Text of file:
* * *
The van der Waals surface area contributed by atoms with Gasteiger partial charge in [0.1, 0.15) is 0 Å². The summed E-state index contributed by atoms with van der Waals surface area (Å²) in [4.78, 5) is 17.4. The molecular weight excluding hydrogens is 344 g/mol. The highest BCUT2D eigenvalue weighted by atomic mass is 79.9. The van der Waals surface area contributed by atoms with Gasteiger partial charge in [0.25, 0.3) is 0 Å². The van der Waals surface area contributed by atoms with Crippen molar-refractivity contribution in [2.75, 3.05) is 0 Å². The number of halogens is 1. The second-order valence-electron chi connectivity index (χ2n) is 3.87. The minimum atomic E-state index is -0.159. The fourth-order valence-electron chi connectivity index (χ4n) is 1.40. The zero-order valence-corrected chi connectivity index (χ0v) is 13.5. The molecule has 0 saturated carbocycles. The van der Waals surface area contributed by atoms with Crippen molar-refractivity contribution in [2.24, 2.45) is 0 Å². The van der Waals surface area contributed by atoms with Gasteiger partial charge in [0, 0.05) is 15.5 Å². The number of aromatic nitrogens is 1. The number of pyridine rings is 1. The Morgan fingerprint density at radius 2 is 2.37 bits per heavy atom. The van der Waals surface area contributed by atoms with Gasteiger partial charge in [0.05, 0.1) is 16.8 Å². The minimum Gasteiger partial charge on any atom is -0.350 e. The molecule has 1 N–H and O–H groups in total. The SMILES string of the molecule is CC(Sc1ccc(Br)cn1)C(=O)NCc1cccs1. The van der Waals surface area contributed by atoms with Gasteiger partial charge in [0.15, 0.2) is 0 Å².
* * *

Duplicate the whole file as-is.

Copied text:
The van der Waals surface area contributed by atoms with Gasteiger partial charge in [0.1, 0.15) is 0 Å². The summed E-state index contributed by atoms with van der Waals surface area (Å²) in [4.78, 5) is 17.4. The molecular weight excluding hydrogens is 344 g/mol. The highest BCUT2D eigenvalue weighted by atomic mass is 79.9. The van der Waals surface area contributed by atoms with Gasteiger partial charge in [0.25, 0.3) is 0 Å². The van der Waals surface area contributed by atoms with Crippen molar-refractivity contribution in [2.75, 3.05) is 0 Å². The number of halogens is 1. The second-order valence-electron chi connectivity index (χ2n) is 3.87. The minimum atomic E-state index is -0.159. The fourth-order valence-electron chi connectivity index (χ4n) is 1.40. The zero-order valence-corrected chi connectivity index (χ0v) is 13.5. The molecule has 0 saturated carbocycles. The van der Waals surface area contributed by atoms with Crippen molar-refractivity contribution in [2.24, 2.45) is 0 Å². The van der Waals surface area contributed by atoms with Gasteiger partial charge in [0, 0.05) is 15.5 Å². The number of aromatic nitrogens is 1. The number of pyridine rings is 1. The Morgan fingerprint density at radius 2 is 2.37 bits per heavy atom. The van der Waals surface area contributed by atoms with Gasteiger partial charge in [0.05, 0.1) is 16.8 Å². The minimum Gasteiger partial charge on any atom is -0.350 e. The molecule has 1 N–H and O–H groups in total. The SMILES string of the molecule is CC(Sc1ccc(Br)cn1)C(=O)NCc1cccs1. The van der Waals surface area contributed by atoms with Gasteiger partial charge in [0.15, 0.2) is 0 Å².